Such constitute the several classes of women street-sellers. I shall now proceed to speak of the habits and characters of this peculiar portion of the street-folk.

of the women in streettrades, it is not difficult to describe it. The Irishwomen are Roman Catholics. Perhaps I am justified in stating that they are of that faith. The truth of this assertion is proved, moreover, to as full a demonstration as it very well can be proved without actual enumeration, by the fact that the great majority of the Irishwomen in the streets are from the Catholic provinces of Connaught, Leinster, and Munster; there are very few from Ulster, and not - of the whole from any of the other provinces. Perhaps, again, it is not extravagant to estimate that -fourths of the women and girls from the sister island, now selling things in the streets, have been, when in their own country, connected through their husbands or parents with the cultivation of the land. It is not so easy to speak of what the remaining were before they became immigrants. Some were the wives of mechanics, who, when their husbands


failing to obtain work in London became streettraders, had adopted the same pursuits. I met with intelligent man having a stall of very excellent fruit in Battle-bridge, who had been a brogue-maker. He had been in business on his own account in Tralee, but mended the indifferent profits of brogue-making by a little trade in "dry goods." This, he told me with a cautious glance around him and in a half whisper, though it was years since he left his country, meant smuggled tobacco. He found it advisable, on account of being "wanted" by the revenue officers, to leave Tralee in great haste. He arrived in London, got employment as a bricklayer's labourer, and sent for his wife to join him. This she did, and from her arrival, sold fruit in the streets. In or years the husband's work among the builders grew slack, and he then took to the streets. Another man, a shoemaker, who came from Dublin to obtain work in London, as he was considered "a good hand," could not obtain it, but became a street-seller, and wife, previously to himself, had resorted to a street-trade in fruit. He became a widower and married as "his ," the daughter of an Irish carpenter who had been disappointed in emigrating from London, and whose whole family had become fruit-sellers. A man, who had worked at his trade of a tailor in Cork, Waterford, Wicklow, and Dublin (he "tramped" from Cork to Dublin) had come to London and been for many years a streetseller in different capacities. His wife and daughter now assist him, or trade independently, in selling "roots." "Rayther," this man said, "than put up wid the wages and the (said very emphatically) o' thim slop masters at the Aist Ind, I'd sill myself as a slave. The sthraits doesn't degrade a man like thim thieves o' the worruld." This man knew, personally, Irish mechanics who were street-sellers in London, as were their wives and families, including some -and- females.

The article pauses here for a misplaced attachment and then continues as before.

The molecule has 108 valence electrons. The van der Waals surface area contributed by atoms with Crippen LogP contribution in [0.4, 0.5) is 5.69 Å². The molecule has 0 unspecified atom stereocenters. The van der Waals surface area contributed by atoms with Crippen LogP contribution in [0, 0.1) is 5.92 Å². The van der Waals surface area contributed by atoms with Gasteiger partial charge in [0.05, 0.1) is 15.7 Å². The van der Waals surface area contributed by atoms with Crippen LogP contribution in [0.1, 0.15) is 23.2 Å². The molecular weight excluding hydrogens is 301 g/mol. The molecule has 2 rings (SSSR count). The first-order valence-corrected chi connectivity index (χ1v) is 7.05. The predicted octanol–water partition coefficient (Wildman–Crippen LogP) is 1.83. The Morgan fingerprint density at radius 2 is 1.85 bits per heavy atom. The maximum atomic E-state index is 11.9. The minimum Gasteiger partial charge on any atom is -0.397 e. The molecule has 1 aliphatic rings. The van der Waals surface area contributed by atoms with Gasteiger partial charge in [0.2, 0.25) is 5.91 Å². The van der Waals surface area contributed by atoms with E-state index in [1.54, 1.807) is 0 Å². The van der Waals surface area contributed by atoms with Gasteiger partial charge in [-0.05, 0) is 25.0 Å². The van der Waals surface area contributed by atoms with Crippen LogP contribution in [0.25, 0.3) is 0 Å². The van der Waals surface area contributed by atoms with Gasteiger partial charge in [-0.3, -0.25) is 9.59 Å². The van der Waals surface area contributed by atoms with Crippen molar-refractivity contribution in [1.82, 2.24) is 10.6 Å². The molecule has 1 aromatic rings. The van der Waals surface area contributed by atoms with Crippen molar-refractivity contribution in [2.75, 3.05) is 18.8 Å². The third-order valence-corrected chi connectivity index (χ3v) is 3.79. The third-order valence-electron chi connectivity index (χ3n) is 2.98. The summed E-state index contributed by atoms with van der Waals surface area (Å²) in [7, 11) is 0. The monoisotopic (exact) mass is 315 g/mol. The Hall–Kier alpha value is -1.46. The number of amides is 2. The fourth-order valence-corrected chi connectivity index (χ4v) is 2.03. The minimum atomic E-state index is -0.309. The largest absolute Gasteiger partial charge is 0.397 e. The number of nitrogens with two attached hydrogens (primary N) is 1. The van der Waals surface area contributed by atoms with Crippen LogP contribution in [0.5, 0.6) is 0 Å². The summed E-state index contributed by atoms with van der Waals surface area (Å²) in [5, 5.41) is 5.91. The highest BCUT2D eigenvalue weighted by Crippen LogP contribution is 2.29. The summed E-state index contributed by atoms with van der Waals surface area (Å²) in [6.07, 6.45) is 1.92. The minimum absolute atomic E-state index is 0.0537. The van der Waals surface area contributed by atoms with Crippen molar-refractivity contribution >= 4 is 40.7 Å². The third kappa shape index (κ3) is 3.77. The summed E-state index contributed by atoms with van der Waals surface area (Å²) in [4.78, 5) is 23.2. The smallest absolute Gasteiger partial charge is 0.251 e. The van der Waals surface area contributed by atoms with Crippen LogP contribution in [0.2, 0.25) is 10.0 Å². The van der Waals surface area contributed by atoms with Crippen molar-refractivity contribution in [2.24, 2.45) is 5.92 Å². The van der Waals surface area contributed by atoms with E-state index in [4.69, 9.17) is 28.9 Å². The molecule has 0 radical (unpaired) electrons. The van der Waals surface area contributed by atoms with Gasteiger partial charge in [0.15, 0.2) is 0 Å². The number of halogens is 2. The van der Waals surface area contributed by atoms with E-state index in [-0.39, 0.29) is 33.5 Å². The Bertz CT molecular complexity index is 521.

I adduce these and the following details somewhat minutely, as they tend to show by what class of Irish immigrants the streets of the imperial metropolis are stocked with so large a body of open-air traders.